Five years after Thriller, Jackson released his highly-anticipated follow-up album Bad (1987). Although unable to duplicate the phenomenal sales of Thriller, Bad still reached the top of the charts and became the first album to feature five No. 1 hits with “I Just Can’t Stop Loving You,” “Bad,” “The Way You Make Me Feel,” “Man in the Mirror,” and “Dirty Diana.” Filmmaker Martin Scorsese directed the title track’s music video, which featured a then-unknown Wesley Snipes and involved an elaborate story about delinquent teenagers and gang violence. Jackson spent more than a year on the road, playing concerts to promote the album.
In 1988, Jackson bought 2,700 acres of property in Los Olivos, California, for $17 million and had it converted into Neverland Ranch, a home and private amusement park that he owned until 2005. Named after the fantasy island from the Peter Pan story, it included a zoo, train, Ferris wheel, and 50-seat movie theater. Several exotic pets were kept at the ranch, including Jackson’s famous pet chimpanzee Bubbles.
Around the late 1980s, rumors began swirling that Jackson was lightening the color of his skin to appear more white and sleeping in a special oxygen chamber to increase his lifespan. In 1993, Jackson agreed to a rare television interview with Oprah Winfrey to quell rumors. He explained that the change in his skin tone was the result of a skin condition known as vitiligo, and he opened up about the abuse he suffered from his father.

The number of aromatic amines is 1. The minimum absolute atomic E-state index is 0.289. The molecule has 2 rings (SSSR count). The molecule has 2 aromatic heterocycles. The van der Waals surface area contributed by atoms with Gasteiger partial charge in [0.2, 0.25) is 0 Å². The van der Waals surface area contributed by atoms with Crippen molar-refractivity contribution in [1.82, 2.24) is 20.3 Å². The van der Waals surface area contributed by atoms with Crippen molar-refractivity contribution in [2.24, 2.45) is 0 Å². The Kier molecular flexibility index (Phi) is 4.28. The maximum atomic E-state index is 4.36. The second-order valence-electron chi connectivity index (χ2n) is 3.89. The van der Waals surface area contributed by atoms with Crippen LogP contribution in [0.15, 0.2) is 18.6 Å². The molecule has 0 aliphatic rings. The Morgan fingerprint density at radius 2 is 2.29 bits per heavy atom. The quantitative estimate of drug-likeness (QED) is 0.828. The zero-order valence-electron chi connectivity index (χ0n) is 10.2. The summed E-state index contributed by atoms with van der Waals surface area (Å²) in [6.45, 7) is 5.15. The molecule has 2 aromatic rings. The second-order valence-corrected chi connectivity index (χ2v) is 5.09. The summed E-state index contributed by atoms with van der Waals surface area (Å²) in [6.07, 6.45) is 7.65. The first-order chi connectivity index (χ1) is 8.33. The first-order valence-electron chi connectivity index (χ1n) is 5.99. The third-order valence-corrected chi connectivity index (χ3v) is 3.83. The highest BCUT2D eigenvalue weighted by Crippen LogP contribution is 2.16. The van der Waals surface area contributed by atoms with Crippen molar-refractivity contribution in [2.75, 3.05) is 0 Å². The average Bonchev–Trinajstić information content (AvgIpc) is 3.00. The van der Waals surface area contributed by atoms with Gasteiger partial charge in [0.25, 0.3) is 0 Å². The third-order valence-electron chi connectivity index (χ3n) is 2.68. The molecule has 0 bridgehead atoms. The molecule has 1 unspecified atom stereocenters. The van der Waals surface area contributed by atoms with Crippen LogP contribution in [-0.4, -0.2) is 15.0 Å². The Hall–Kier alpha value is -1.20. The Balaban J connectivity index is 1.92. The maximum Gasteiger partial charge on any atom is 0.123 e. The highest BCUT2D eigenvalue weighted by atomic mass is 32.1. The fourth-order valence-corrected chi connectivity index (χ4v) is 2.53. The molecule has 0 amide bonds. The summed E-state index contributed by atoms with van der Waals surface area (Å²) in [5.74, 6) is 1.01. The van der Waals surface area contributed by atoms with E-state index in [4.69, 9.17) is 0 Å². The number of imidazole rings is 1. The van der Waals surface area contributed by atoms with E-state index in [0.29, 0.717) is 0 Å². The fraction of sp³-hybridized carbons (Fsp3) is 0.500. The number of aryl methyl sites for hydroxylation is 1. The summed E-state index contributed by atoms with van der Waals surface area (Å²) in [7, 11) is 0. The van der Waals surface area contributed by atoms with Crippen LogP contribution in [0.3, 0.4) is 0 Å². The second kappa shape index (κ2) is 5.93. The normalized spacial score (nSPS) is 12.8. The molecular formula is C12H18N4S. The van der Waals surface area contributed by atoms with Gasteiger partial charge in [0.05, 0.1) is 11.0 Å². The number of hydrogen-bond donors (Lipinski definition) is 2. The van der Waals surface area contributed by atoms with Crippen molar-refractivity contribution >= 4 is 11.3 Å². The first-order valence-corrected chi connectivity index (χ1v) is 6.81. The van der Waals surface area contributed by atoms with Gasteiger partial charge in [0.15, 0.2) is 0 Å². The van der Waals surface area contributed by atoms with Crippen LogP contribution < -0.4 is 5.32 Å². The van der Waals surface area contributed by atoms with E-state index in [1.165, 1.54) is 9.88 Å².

Continued Career Success and Abuse Allegations
In 1991, Jackson released his eighth solo album Dangerous, his first without Quincy Jones in 16 years. The album marked a different direction for Jackson and mixed various genres, including R&B, funk, gospel, hip-hop, rock, industrial, and classical. It included the hit single “Black or White,” with an accompanying music video directed by Landis and featuring a cameo appearance by child star Macaulay Culkin. The final minutes of the video featured Jackson making sexual gesturing and violently damaging cars and buildings, which drew criticism from some viewers. Jackson issued an apology and edited the video to remove these elements.
Jackson’s music continued to enjoy widespread popularity in the following years. In 1993, he performed at several important events, including the halftime show of Superbowl XXVII. However, 1993 also saw the first of several child molestation allegations against Jackson, when a 13-year-old boy claimed that the music star had fondled him. Jackson was known to have sleepovers with boys at his Neverland Ranch, but this was the first public charge of wrongdoing. The police searched the ranch, but said they found no evidence to support the claim. The following year, Jackson settled the case out of court with the boy’s family.
In the 2003 television documentary Living with Michael Jackson, British journalist Martin Bashir spent several months with the singer, even getting him to discuss his relationships with children. Jackson admitted that he continued to have children sleep over at his ranch, even after the 1993 allegations and that sometimes he slept with the children in his bed. “Why can’t you share your bed? That’s the most loving thing to do, to share your bed with someone,” Jackson told Bashir.
Career Decline and Criminal Charges